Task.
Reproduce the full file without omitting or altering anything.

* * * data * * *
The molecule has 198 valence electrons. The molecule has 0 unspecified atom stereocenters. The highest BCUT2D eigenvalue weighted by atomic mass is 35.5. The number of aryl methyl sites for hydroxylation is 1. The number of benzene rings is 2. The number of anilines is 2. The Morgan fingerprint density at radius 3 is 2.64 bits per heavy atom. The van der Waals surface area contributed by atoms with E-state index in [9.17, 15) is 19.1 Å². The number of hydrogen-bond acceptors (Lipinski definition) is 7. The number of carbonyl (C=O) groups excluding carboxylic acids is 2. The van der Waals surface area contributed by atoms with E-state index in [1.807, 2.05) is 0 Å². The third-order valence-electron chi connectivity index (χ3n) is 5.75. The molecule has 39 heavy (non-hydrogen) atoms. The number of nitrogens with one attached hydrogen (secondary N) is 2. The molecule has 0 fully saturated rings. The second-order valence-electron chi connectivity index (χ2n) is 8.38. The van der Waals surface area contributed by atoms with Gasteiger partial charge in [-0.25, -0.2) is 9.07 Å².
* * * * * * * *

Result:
The molecule has 198 valence electrons. The molecule has 0 unspecified atom stereocenters. The highest BCUT2D eigenvalue weighted by atomic mass is 35.5. The number of aryl methyl sites for hydroxylation is 1. The number of benzene rings is 2. The number of anilines is 2. The Morgan fingerprint density at radius 3 is 2.64 bits per heavy atom. The van der Waals surface area contributed by atoms with E-state index in [9.17, 15) is 19.1 Å². The number of hydrogen-bond acceptors (Lipinski definition) is 7. The number of carbonyl (C=O) groups excluding carboxylic acids is 2. The van der Waals surface area contributed by atoms with E-state index in [1.807, 2.05) is 0 Å². The third-order valence-electron chi connectivity index (χ3n) is 5.75. The molecule has 39 heavy (non-hydrogen) atoms. The number of nitrogens with one attached hydrogen (secondary N) is 2. The molecule has 0 fully saturated rings. The second-order valence-electron chi connectivity index (χ2n) is 8.38. The van der Waals surface area contributed by atoms with Gasteiger partial charge in [-0.25, -0.2) is 9.07 Å².